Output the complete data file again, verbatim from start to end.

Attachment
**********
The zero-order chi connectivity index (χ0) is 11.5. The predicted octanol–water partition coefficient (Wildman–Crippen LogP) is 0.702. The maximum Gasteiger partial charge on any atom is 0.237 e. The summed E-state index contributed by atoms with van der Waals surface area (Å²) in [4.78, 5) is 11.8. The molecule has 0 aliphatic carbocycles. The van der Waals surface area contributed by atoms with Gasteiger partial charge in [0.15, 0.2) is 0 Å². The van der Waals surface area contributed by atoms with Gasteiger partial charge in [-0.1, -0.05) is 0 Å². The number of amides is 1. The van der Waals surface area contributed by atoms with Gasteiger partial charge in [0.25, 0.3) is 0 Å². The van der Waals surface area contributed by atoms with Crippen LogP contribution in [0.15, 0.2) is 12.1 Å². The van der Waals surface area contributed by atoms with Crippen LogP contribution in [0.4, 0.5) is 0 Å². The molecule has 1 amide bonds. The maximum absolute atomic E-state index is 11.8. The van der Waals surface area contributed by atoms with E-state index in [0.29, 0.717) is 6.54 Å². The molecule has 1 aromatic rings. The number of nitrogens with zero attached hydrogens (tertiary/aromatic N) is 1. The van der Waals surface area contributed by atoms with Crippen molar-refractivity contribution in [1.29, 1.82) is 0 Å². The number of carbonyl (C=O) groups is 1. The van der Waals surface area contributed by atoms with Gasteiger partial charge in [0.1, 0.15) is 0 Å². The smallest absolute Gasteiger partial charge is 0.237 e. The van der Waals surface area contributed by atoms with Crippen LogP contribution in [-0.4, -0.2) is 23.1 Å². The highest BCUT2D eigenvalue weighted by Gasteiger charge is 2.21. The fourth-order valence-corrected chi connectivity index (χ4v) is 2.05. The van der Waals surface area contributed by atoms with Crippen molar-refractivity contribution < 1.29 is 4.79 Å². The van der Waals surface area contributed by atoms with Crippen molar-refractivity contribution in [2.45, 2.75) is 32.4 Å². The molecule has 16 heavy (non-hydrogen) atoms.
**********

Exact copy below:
The zero-order chi connectivity index (χ0) is 11.5. The predicted octanol–water partition coefficient (Wildman–Crippen LogP) is 0.702. The maximum Gasteiger partial charge on any atom is 0.237 e. The summed E-state index contributed by atoms with van der Waals surface area (Å²) in [4.78, 5) is 11.8. The molecule has 0 aliphatic carbocycles. The van der Waals surface area contributed by atoms with Gasteiger partial charge in [0.15, 0.2) is 0 Å². The van der Waals surface area contributed by atoms with Gasteiger partial charge in [-0.1, -0.05) is 0 Å². The number of amides is 1. The van der Waals surface area contributed by atoms with Gasteiger partial charge in [0.25, 0.3) is 0 Å². The van der Waals surface area contributed by atoms with Crippen LogP contribution in [0.15, 0.2) is 12.1 Å². The van der Waals surface area contributed by atoms with Crippen LogP contribution in [0.4, 0.5) is 0 Å². The molecule has 1 amide bonds. The maximum absolute atomic E-state index is 11.8. The van der Waals surface area contributed by atoms with E-state index in [0.29, 0.717) is 6.54 Å². The molecule has 1 aromatic rings. The number of nitrogens with zero attached hydrogens (tertiary/aromatic N) is 1. The van der Waals surface area contributed by atoms with Crippen molar-refractivity contribution in [1.29, 1.82) is 0 Å². The number of carbonyl (C=O) groups is 1. The van der Waals surface area contributed by atoms with Gasteiger partial charge in [0.1, 0.15) is 0 Å². The smallest absolute Gasteiger partial charge is 0.237 e. The van der Waals surface area contributed by atoms with Crippen LogP contribution in [-0.4, -0.2) is 23.1 Å². The highest BCUT2D eigenvalue weighted by Gasteiger charge is 2.21. The fourth-order valence-corrected chi connectivity index (χ4v) is 2.05. The van der Waals surface area contributed by atoms with Crippen molar-refractivity contribution < 1.29 is 4.79 Å². The van der Waals surface area contributed by atoms with Crippen molar-refractivity contribution in [2.45, 2.75) is 32.4 Å². The molecule has 16 heavy (non-hydrogen) atoms.